Peter Matthews, founder of brand experience consultancy Nucleus, points out that the growth of the internet as a marketing medium and as a convenient way for consumers to buy products directly (often across national boundaries) has had an enormous impact on companies’ attitudes to their brand’s visual identities.
But managing a brand’s visual identity and having exactly the same packaging wherever the brand is sold are not necessarily one and the same thing.
Take the case of the international lubricants brand Castrol. According to Simon Gore, general manager of Vibrandt, the global brand design agency which has recently come up with a new look for the product range, it became clear that what was needed was an adaptable framework. With Castrol, Vibrandt worked with the central marketing team in the UK to develop a series of design templates which local Castrol marketers could then take to local agencies and develop packaging relevant to their own market.
Gore says: “We were trying to create a recognisable brand architecture that clearly said Castrol, but which could be flexible depending on the needs of the individual products in different markets. For instance, in the UK, oil is something you have put in your car at the garage, but in India, oil is almost as important as petrol.”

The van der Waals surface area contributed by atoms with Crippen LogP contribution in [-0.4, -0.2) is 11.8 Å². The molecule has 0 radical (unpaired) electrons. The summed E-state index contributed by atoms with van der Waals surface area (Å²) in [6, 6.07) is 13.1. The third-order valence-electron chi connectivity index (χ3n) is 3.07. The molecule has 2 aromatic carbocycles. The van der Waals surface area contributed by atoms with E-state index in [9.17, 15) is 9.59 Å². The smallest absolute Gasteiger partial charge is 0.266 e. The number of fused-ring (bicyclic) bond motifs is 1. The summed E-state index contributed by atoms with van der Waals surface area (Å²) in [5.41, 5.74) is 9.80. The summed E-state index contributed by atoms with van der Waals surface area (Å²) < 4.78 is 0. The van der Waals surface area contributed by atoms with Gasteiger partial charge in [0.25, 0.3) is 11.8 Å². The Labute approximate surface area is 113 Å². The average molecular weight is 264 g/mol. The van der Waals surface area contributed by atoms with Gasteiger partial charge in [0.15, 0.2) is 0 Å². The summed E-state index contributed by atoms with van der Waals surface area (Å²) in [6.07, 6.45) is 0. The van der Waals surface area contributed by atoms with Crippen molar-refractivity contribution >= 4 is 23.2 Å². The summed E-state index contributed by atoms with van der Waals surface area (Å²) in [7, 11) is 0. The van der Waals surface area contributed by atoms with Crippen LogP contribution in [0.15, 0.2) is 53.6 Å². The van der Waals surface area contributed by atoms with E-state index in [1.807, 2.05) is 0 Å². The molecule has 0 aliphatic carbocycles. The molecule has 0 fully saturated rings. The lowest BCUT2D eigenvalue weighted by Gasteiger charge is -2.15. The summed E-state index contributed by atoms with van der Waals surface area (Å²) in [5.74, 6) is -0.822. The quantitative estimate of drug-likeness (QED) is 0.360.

One product, different uses
This meant the packaging for what was ostensibly the same product in the UK and India had to be targeted at completely different types of user, and so ended up looking strikingly different – although still obviously Castrol.
Single global identities may work for a few, but the majority of international brands would do better to opt for flexibility. As long as the core brand vision remains the same, how that translates in visual terms in different markets is of secondary importance.
To paraphrase Sony founder Akio Morita’s famous apothegm: “Think global, look local.”